Lexington's retired public safety workers can expect to receive more pension money each month to offset an increase in the cost of living. More than 900 retirees in the Lexington Police and Fire Retirement Fund will see a 2.6% cost of living adjustment.
At Wednesday's board meeting of the police and fire retirement fund, retired police officer Tommy Puckett proposed a 3.4% increase based on the latest consumer price index. Police Chief Ronnie Bastin said he could not support that amount, because active police and firefighters likely won't be getting raises this year.
"I don't have a crystal ball, but with the financial condition that the city is in, I don't think we're looking at a bright prospect for any increases in salary or benefits for our active employees."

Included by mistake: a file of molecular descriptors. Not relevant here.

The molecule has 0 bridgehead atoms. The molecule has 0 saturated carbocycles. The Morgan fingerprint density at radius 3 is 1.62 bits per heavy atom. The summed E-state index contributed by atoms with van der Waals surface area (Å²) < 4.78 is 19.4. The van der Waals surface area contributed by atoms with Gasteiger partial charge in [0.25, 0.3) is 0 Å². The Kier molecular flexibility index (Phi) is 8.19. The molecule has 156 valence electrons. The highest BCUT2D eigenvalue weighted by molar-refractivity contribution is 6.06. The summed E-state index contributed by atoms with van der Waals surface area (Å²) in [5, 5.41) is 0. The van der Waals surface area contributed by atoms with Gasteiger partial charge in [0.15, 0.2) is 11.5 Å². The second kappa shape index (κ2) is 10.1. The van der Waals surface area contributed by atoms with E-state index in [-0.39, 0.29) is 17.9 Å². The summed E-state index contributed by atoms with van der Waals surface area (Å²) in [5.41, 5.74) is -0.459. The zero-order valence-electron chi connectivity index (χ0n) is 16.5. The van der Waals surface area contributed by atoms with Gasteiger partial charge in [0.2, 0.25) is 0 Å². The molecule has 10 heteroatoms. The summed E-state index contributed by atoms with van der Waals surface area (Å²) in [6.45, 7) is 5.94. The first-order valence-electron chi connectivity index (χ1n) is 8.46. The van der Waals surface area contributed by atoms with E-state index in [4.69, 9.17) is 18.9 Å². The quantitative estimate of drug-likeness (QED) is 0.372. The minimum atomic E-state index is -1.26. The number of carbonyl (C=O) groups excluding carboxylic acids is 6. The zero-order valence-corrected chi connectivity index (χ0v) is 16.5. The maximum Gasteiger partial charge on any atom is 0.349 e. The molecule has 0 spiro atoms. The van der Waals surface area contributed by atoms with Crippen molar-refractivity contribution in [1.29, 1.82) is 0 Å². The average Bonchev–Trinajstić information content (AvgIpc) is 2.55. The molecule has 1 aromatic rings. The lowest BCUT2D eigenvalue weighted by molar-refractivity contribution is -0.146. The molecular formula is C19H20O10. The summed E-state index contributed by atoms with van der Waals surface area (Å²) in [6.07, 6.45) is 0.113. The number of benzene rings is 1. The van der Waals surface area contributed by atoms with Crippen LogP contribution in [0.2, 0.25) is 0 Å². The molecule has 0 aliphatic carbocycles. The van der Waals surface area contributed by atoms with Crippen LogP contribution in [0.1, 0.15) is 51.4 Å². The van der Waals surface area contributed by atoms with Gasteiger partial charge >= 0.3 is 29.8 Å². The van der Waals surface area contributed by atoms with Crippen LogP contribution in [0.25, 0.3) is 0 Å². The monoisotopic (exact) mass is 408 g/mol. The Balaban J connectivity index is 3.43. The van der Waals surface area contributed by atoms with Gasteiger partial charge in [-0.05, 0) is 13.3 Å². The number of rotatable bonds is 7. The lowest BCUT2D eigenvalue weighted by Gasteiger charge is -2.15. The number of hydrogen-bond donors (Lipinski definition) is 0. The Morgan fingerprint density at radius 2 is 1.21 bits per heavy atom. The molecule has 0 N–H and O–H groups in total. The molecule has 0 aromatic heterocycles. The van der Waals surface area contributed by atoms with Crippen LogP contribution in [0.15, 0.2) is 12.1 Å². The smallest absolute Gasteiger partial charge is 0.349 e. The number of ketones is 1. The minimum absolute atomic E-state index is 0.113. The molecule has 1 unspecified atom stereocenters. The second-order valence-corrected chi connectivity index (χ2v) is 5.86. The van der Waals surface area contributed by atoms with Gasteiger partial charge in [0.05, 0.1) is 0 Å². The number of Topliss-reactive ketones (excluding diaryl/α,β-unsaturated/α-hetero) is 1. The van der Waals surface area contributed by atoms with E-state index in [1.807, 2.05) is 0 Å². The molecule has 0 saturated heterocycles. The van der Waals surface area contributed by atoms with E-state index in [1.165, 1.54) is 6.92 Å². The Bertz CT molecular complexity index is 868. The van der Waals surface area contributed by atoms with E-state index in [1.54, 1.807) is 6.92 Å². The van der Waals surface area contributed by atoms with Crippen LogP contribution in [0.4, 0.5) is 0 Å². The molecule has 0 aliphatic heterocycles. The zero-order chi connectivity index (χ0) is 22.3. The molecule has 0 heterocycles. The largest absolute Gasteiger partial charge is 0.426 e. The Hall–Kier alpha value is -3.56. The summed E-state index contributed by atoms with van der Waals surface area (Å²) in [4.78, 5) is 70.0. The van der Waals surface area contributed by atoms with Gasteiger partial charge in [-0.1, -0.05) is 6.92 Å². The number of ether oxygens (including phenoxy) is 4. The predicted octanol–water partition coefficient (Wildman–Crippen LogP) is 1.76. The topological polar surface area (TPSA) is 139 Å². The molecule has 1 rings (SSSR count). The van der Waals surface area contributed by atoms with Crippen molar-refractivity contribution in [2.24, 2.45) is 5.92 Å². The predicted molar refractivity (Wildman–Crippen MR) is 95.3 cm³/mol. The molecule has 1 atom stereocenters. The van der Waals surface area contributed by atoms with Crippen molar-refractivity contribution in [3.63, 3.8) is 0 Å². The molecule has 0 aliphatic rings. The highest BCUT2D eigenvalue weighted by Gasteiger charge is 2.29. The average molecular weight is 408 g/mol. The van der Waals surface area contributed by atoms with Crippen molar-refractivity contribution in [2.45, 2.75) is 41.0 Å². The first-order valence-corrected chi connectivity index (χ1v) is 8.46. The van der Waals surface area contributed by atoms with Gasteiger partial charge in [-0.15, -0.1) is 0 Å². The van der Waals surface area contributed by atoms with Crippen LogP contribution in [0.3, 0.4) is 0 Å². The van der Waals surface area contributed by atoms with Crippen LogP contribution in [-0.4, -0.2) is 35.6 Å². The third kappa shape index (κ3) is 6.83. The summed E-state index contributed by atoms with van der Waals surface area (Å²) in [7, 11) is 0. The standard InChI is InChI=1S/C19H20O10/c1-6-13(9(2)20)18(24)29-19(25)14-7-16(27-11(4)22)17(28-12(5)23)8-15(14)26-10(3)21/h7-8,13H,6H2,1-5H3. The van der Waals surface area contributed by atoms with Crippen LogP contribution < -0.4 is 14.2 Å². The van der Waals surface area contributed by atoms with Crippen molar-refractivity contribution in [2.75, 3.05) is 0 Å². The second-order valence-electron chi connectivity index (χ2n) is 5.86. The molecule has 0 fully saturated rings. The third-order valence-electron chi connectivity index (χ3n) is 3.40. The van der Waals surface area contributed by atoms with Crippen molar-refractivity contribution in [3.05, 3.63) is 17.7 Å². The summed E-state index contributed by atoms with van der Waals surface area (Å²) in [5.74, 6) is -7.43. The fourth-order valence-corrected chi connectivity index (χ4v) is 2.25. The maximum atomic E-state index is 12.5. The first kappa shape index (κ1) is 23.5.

The annual cost of living adjustment for Lexington's retired public safety employees must fall between two and five percent. Mayor Jim Gray suggested that the cost of living adjustment stay at the required legal minimum.
Police Lt. J. J. Lombardi then urged his fellow pension board members to reach a middle ground with 2.6%
"In the best interest of this government in the position it's in, and in the best interest of these retirees, compromise would be the best choice."
The pension plan has an unfunded liability of around $200 million but has seen positive growth over the past year.